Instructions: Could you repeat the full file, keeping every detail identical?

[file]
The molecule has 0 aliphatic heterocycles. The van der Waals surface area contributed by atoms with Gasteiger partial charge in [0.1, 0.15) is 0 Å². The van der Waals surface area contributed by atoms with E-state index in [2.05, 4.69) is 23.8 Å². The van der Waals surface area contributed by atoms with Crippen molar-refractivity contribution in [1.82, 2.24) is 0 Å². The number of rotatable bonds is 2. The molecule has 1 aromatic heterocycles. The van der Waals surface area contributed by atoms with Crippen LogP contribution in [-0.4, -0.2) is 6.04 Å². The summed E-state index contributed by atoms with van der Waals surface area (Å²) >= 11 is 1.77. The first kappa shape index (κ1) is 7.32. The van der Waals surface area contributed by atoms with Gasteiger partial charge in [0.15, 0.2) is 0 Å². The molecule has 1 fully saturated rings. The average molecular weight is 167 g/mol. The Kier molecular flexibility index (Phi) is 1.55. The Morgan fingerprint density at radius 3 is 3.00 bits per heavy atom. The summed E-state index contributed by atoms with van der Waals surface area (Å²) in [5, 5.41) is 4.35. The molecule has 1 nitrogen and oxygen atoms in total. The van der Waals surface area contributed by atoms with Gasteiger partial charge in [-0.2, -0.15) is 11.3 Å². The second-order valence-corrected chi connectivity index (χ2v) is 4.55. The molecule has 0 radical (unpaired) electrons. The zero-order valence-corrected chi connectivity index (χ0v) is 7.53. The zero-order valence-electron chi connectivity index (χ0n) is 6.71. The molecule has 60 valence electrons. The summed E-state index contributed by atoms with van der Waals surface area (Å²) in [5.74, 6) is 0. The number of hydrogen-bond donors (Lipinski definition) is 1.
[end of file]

The molecule has 0 aliphatic heterocycles. The van der Waals surface area contributed by atoms with Gasteiger partial charge in [0.1, 0.15) is 0 Å². The van der Waals surface area contributed by atoms with E-state index in [2.05, 4.69) is 23.8 Å². The van der Waals surface area contributed by atoms with Crippen molar-refractivity contribution in [1.82, 2.24) is 0 Å². The number of rotatable bonds is 2. The molecule has 1 aromatic heterocycles. The van der Waals surface area contributed by atoms with Crippen LogP contribution in [-0.4, -0.2) is 6.04 Å². The summed E-state index contributed by atoms with van der Waals surface area (Å²) >= 11 is 1.77. The first kappa shape index (κ1) is 7.32. The van der Waals surface area contributed by atoms with Gasteiger partial charge in [0.15, 0.2) is 0 Å². The molecule has 1 fully saturated rings. The average molecular weight is 167 g/mol. The Kier molecular flexibility index (Phi) is 1.55. The Morgan fingerprint density at radius 3 is 3.00 bits per heavy atom. The summed E-state index contributed by atoms with van der Waals surface area (Å²) in [5, 5.41) is 4.35. The molecule has 1 nitrogen and oxygen atoms in total. The van der Waals surface area contributed by atoms with Gasteiger partial charge in [-0.2, -0.15) is 11.3 Å². The second-order valence-corrected chi connectivity index (χ2v) is 4.55. The molecule has 0 radical (unpaired) electrons. The zero-order valence-corrected chi connectivity index (χ0v) is 7.53. The zero-order valence-electron chi connectivity index (χ0n) is 6.71. The molecule has 60 valence electrons. The summed E-state index contributed by atoms with van der Waals surface area (Å²) in [5.74, 6) is 0. The number of hydrogen-bond donors (Lipinski definition) is 1.